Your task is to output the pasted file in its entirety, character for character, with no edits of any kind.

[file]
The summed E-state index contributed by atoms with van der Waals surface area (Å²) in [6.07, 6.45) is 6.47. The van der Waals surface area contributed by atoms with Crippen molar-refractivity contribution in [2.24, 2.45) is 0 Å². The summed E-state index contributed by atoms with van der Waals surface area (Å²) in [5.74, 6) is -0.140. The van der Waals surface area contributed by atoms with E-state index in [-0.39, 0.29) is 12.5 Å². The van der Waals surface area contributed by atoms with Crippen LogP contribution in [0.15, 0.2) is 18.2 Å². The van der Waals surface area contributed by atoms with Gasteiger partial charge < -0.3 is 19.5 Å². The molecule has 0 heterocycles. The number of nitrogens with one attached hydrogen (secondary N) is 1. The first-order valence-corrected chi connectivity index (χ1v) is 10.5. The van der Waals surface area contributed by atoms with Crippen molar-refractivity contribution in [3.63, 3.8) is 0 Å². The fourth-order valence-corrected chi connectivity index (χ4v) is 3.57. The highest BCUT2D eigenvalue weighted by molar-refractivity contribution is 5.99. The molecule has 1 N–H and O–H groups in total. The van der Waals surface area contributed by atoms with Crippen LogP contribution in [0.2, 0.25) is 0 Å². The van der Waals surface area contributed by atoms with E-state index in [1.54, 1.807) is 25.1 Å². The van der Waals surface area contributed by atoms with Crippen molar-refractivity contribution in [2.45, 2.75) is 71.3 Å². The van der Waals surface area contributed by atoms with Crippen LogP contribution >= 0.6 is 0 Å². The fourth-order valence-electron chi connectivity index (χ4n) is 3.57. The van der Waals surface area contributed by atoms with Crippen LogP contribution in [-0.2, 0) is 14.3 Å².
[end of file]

The summed E-state index contributed by atoms with van der Waals surface area (Å²) in [6.07, 6.45) is 6.47. The van der Waals surface area contributed by atoms with Crippen molar-refractivity contribution in [2.24, 2.45) is 0 Å². The summed E-state index contributed by atoms with van der Waals surface area (Å²) in [5.74, 6) is -0.140. The van der Waals surface area contributed by atoms with E-state index in [-0.39, 0.29) is 12.5 Å². The van der Waals surface area contributed by atoms with Crippen LogP contribution in [0.15, 0.2) is 18.2 Å². The van der Waals surface area contributed by atoms with Gasteiger partial charge < -0.3 is 19.5 Å². The molecule has 0 heterocycles. The number of nitrogens with one attached hydrogen (secondary N) is 1. The first-order valence-corrected chi connectivity index (χ1v) is 10.5. The van der Waals surface area contributed by atoms with Crippen molar-refractivity contribution in [3.63, 3.8) is 0 Å². The fourth-order valence-corrected chi connectivity index (χ4v) is 3.57. The highest BCUT2D eigenvalue weighted by molar-refractivity contribution is 5.99. The molecule has 1 N–H and O–H groups in total. The van der Waals surface area contributed by atoms with Crippen LogP contribution in [0.2, 0.25) is 0 Å². The van der Waals surface area contributed by atoms with E-state index in [1.54, 1.807) is 25.1 Å². The van der Waals surface area contributed by atoms with Crippen molar-refractivity contribution in [2.45, 2.75) is 71.3 Å². The van der Waals surface area contributed by atoms with Crippen LogP contribution >= 0.6 is 0 Å². The fourth-order valence-electron chi connectivity index (χ4n) is 3.57. The van der Waals surface area contributed by atoms with Crippen LogP contribution in [-0.2, 0) is 14.3 Å².